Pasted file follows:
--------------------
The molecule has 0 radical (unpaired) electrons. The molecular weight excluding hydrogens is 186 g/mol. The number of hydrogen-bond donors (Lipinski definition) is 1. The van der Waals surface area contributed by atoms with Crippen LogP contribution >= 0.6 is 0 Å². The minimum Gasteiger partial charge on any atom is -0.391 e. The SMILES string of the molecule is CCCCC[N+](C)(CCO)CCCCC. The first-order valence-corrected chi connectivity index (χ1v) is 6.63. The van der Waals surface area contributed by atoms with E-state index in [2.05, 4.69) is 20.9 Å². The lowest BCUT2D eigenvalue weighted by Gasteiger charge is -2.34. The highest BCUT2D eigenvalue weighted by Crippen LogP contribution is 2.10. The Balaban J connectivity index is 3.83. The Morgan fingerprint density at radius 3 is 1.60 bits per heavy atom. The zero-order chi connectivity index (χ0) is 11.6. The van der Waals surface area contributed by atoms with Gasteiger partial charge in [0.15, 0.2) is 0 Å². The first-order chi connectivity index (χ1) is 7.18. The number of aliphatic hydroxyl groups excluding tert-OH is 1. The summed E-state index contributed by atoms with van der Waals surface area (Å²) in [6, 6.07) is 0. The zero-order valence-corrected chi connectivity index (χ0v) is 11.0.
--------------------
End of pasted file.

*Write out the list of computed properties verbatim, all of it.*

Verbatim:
The molecule has 0 radical (unpaired) electrons. The molecular weight excluding hydrogens is 186 g/mol. The number of hydrogen-bond donors (Lipinski definition) is 1. The van der Waals surface area contributed by atoms with Crippen LogP contribution >= 0.6 is 0 Å². The minimum Gasteiger partial charge on any atom is -0.391 e. The SMILES string of the molecule is CCCCC[N+](C)(CCO)CCCCC. The first-order valence-corrected chi connectivity index (χ1v) is 6.63. The van der Waals surface area contributed by atoms with E-state index in [2.05, 4.69) is 20.9 Å². The lowest BCUT2D eigenvalue weighted by Gasteiger charge is -2.34. The highest BCUT2D eigenvalue weighted by Crippen LogP contribution is 2.10. The Balaban J connectivity index is 3.83. The Morgan fingerprint density at radius 3 is 1.60 bits per heavy atom. The zero-order chi connectivity index (χ0) is 11.6. The van der Waals surface area contributed by atoms with Gasteiger partial charge in [0.15, 0.2) is 0 Å². The first-order chi connectivity index (χ1) is 7.18. The number of aliphatic hydroxyl groups excluding tert-OH is 1. The summed E-state index contributed by atoms with van der Waals surface area (Å²) in [6, 6.07) is 0. The zero-order valence-corrected chi connectivity index (χ0v) is 11.0.